Another hectic summer nears its close. My two college kids head back over the next ten days; my two youngest are back in high school sports.
This time of year always brings sweet melancholy, much like the time right around high school graduation. You know the feeling, "Ah, dang. I'm clocking through life quickly." Which then leads to, "Ah, dang. Is this all my life is?" Which leads to, "Ah, dang. I'm gonna have a drink and savor it."
I'm a bit wagon-ny these days. Even on vacation last week, I only drank heavily one evening. Part of it is my fight with weight. Part of it is that middle-aged thing: drinking is hard, and it gets harder as you get older. The costs are deceptively huge: the price of the alcohol, which you have to recuperate from some source; the time spent inebriated; and the time spent recovering.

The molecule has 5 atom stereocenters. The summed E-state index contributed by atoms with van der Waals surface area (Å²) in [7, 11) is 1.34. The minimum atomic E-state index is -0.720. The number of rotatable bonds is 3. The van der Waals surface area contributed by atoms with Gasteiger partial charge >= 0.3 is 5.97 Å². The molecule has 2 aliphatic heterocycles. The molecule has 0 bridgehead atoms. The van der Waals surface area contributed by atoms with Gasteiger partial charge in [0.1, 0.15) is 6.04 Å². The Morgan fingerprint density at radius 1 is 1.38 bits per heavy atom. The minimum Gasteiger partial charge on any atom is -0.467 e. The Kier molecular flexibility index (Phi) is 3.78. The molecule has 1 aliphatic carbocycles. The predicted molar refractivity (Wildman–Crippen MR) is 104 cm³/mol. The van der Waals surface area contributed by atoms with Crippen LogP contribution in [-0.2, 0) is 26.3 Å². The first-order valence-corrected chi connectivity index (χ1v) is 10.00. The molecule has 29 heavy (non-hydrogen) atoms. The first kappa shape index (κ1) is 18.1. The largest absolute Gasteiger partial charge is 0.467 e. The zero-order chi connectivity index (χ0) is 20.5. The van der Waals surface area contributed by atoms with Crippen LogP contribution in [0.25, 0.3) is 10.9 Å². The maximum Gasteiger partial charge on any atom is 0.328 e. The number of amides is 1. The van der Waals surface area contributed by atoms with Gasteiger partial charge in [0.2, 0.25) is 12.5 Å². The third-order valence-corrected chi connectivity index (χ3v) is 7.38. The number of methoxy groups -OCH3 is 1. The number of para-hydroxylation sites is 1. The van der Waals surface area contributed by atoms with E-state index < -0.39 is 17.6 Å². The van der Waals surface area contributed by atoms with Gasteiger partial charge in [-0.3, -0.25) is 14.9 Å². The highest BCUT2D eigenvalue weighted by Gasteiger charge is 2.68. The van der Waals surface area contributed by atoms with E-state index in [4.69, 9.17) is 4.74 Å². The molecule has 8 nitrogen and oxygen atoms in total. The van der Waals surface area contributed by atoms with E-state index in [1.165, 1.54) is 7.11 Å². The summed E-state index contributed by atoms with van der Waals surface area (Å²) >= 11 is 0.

It's that last one that has gotten tough over the past couple of years. The hangovers don't "hurt more than they used to" (Hank Williams, Jr.), but the tired feeling is more intense, leaving me lagging for an entire day afterwards, which is resented as my time in this vale of tears wanes. And then there are the health problems that have to be addressed, from flare-ups of skin eczema to dehydration.
And all that, of course, reminds me that I'm clocking through life quickly.
Sweet melancholy. Dang.
Oh well. I still believe drinking is a great good. The best things in life might be free, but most things worthwhile have their costs. I'd encourage all of us to bear those costs and unwind this evening with a few drinks and the first smells of autumn.
This blurb first appeared in 2020